More police officers with guns wanted

Online poll

More than seventy-eight per cent of
the 394 respondents to last week’s caycompass.com online poll think either more
of Cayman’s police officers should carry guns or that all of them should.

The largest segment of respondents
– 171 people or 43.4 per cent – think that all of Cayman’s patrol officers
should carry guns.

“There are far too many guns in our
streets now for police not to be armed,” said one person. “Deter the crime with
a show of force, or let the crime force us out.”

“An officer without a gun is just
an observer,” said someone else. “Cayman needs to respond appropriately to the
increase in gun crimes.”

“We are on a slippery slope to an
armed society, but unarmed officers are at too much of a disadvantage,” said
another person.

The second largest segment of
respondents – 138 people or 35 per cent – thought more patrol officers should
have guns, but not all of them.  Several
people commented that the officers would need proper training beforehand.

“Any officer issued a firearm,
should undergo strenuous psychological evaluation and thorough training before
being allowed to carry a gun,” said one person. “The gun is not the problem, it
is the person behind it with the finger on the trigger.”

“Some patrol officers should be
armed with guns but all officers should be equipped with and trained to use
Tasers, which can get control of a situation fast without causing serious
bodily harm or injury,” said another respondent

“I think more patrol officers
should be trained to use guns, but not necessarily that they should have them
out on patrol,” said someone else. “The armed response unit needs to be larger
to allow 24 hour coverage during the different shifts in all districts.”

“What else should police use
against criminals?” asked one person. “Harsh language?”

Sixty-five people – 16.5 per cent –
thought the number of officers with guns should be kept the way it is now.

“We should be x-raying containers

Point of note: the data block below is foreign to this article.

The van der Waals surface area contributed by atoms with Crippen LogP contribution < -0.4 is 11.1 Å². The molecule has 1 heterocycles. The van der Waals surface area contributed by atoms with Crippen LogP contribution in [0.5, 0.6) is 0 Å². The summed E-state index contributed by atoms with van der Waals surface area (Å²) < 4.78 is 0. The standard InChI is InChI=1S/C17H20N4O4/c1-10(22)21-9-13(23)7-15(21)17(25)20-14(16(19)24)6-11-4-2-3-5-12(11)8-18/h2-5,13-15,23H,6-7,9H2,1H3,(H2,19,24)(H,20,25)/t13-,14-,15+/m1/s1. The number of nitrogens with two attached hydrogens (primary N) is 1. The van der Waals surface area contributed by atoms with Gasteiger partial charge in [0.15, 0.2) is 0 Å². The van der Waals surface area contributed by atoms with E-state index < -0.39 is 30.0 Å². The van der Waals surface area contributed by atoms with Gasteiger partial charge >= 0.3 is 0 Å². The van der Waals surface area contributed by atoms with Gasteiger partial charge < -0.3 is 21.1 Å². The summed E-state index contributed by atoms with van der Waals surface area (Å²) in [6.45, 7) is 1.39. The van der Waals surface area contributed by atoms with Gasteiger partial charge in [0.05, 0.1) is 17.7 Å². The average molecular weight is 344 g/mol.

to prevent gun importation, not adding more to the streets, even if they are
held by police officers,” said one person.

“Our police just aren’t smart
enough to carry guns,” said someone else.

Fifteen respondents – 3.8 per cent
– thought the police should reduce the number of officers with guns and five
people – 1.3 per cent – answered “I don’t know” to the question.

Next week’s poll question:

Which of these talked about infrastructure projects do you think the
island needs most?

A new cargo dock in East End

A longer runway at the airport

A new landfill site

A deepwater channel in the North Sound

We don’t need any of them.

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1 COMMENT

  1. The responses from this opinion poll are very interesting but not totally unpredictable.

    The firearms laws of the Cayman Islands are set in the United Kingdom regarding the use of firearms by British police forces, including the RCIPS.

    The societal difference is that, per capita, the Cayman Islands now has more gun crime and illegal guns in criminal hands than the United Kingdom.

    As someone who is heavily involved in private security training in the UK, I am aware that the chances of being shot in the committing of a criminal offense in the Cayman Islands are now higher than the UK and this might influence how the regulations for armed police is viewed in the Cayman Islands in the near future.

    The real question is; is the Cayman Islands society prepared to have their police officers shoot and kill criminals caught in the act of committing crimes with the use of firearms ?

    This is a very serious issue that has to be faced up to in the general arming of police officers in the Cayman Islands and people calling for arming the police force should address this issue for themselves as it will become a major issue once a police officer shoots and kills or even seriously wounds a suspect in the act of committing a serious criminal offense.

    The public offense to the death of Raoul Moat here in Britain has been a real eye opener when considering the public response to his death and the police’s responsibility in the affair.

    This can serve as a measuring stick by which to monitor public opinion on this very serious question of the arming of police officers in the Cayman Islands.

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